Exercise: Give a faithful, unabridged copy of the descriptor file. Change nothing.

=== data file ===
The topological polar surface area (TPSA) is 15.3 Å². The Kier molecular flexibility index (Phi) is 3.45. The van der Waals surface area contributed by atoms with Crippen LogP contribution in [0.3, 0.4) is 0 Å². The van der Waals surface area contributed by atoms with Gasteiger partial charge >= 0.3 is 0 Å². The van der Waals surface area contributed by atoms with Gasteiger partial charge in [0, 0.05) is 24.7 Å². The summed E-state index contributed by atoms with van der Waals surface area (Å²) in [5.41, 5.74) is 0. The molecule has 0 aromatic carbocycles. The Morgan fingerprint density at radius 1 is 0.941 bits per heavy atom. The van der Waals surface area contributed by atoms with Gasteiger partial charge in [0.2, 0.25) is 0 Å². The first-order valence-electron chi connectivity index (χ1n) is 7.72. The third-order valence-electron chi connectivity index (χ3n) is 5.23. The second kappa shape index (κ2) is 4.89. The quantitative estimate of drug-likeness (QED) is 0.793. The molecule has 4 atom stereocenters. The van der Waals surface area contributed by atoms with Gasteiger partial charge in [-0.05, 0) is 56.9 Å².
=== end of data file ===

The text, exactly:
The topological polar surface area (TPSA) is 15.3 Å². The Kier molecular flexibility index (Phi) is 3.45. The van der Waals surface area contributed by atoms with Crippen LogP contribution in [0.3, 0.4) is 0 Å². The van der Waals surface area contributed by atoms with Gasteiger partial charge >= 0.3 is 0 Å². The van der Waals surface area contributed by atoms with Gasteiger partial charge in [0, 0.05) is 24.7 Å². The summed E-state index contributed by atoms with van der Waals surface area (Å²) in [5.41, 5.74) is 0. The molecule has 0 aromatic carbocycles. The Morgan fingerprint density at radius 1 is 0.941 bits per heavy atom. The van der Waals surface area contributed by atoms with Gasteiger partial charge in [0.2, 0.25) is 0 Å². The first-order valence-electron chi connectivity index (χ1n) is 7.72. The third-order valence-electron chi connectivity index (χ3n) is 5.23. The second kappa shape index (κ2) is 4.89. The quantitative estimate of drug-likeness (QED) is 0.793. The molecule has 4 atom stereocenters. The van der Waals surface area contributed by atoms with Gasteiger partial charge in [-0.05, 0) is 56.9 Å².